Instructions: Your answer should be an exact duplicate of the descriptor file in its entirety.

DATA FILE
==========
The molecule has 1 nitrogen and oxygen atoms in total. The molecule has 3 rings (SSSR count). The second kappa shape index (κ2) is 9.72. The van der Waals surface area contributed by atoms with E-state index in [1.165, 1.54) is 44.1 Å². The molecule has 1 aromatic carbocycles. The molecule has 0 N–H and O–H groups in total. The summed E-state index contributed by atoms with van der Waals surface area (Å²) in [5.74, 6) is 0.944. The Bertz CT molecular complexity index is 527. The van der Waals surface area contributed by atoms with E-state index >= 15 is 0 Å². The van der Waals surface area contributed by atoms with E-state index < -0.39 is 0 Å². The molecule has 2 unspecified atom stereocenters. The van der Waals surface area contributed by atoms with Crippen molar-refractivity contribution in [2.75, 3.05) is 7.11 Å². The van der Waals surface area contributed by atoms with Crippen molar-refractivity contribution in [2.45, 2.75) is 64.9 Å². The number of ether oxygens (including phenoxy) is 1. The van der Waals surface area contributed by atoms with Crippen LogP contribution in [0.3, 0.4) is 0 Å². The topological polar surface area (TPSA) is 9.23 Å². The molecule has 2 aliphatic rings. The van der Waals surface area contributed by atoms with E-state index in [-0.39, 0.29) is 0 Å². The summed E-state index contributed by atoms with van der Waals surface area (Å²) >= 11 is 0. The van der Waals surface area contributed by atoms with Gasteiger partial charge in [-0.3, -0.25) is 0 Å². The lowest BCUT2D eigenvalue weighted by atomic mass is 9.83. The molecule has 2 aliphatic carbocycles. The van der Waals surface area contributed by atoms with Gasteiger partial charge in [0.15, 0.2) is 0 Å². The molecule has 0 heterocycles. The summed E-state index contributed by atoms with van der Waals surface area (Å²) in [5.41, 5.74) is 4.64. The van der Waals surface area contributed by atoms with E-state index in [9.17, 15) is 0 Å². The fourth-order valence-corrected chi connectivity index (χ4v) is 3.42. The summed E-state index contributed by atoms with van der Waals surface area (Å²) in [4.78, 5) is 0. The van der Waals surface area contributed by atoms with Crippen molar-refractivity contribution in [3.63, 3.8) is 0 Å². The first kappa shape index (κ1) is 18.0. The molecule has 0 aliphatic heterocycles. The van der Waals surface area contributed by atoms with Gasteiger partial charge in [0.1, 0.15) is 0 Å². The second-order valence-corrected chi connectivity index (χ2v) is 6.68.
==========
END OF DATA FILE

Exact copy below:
The molecule has 1 nitrogen and oxygen atoms in total. The molecule has 3 rings (SSSR count). The second kappa shape index (κ2) is 9.72. The van der Waals surface area contributed by atoms with E-state index in [1.165, 1.54) is 44.1 Å². The molecule has 1 aromatic carbocycles. The molecule has 0 N–H and O–H groups in total. The summed E-state index contributed by atoms with van der Waals surface area (Å²) in [5.74, 6) is 0.944. The Bertz CT molecular complexity index is 527. The van der Waals surface area contributed by atoms with E-state index >= 15 is 0 Å². The van der Waals surface area contributed by atoms with E-state index < -0.39 is 0 Å². The molecule has 2 unspecified atom stereocenters. The van der Waals surface area contributed by atoms with Crippen molar-refractivity contribution in [2.75, 3.05) is 7.11 Å². The van der Waals surface area contributed by atoms with Crippen molar-refractivity contribution in [2.45, 2.75) is 64.9 Å². The number of ether oxygens (including phenoxy) is 1. The van der Waals surface area contributed by atoms with Crippen LogP contribution in [0.3, 0.4) is 0 Å². The topological polar surface area (TPSA) is 9.23 Å². The molecule has 2 aliphatic rings. The van der Waals surface area contributed by atoms with E-state index in [-0.39, 0.29) is 0 Å². The summed E-state index contributed by atoms with van der Waals surface area (Å²) >= 11 is 0. The van der Waals surface area contributed by atoms with Gasteiger partial charge in [-0.3, -0.25) is 0 Å². The lowest BCUT2D eigenvalue weighted by atomic mass is 9.83. The molecule has 2 aliphatic carbocycles. The van der Waals surface area contributed by atoms with Gasteiger partial charge in [0.15, 0.2) is 0 Å². The molecule has 0 heterocycles. The summed E-state index contributed by atoms with van der Waals surface area (Å²) in [5.41, 5.74) is 4.64. The van der Waals surface area contributed by atoms with E-state index in [9.17, 15) is 0 Å². The fourth-order valence-corrected chi connectivity index (χ4v) is 3.42. The summed E-state index contributed by atoms with van der Waals surface area (Å²) in [4.78, 5) is 0. The van der Waals surface area contributed by atoms with Crippen molar-refractivity contribution in [3.63, 3.8) is 0 Å². The first kappa shape index (κ1) is 18.0. The molecule has 0 aliphatic heterocycles. The van der Waals surface area contributed by atoms with Gasteiger partial charge in [0.1, 0.15) is 0 Å². The second-order valence-corrected chi connectivity index (χ2v) is 6.68.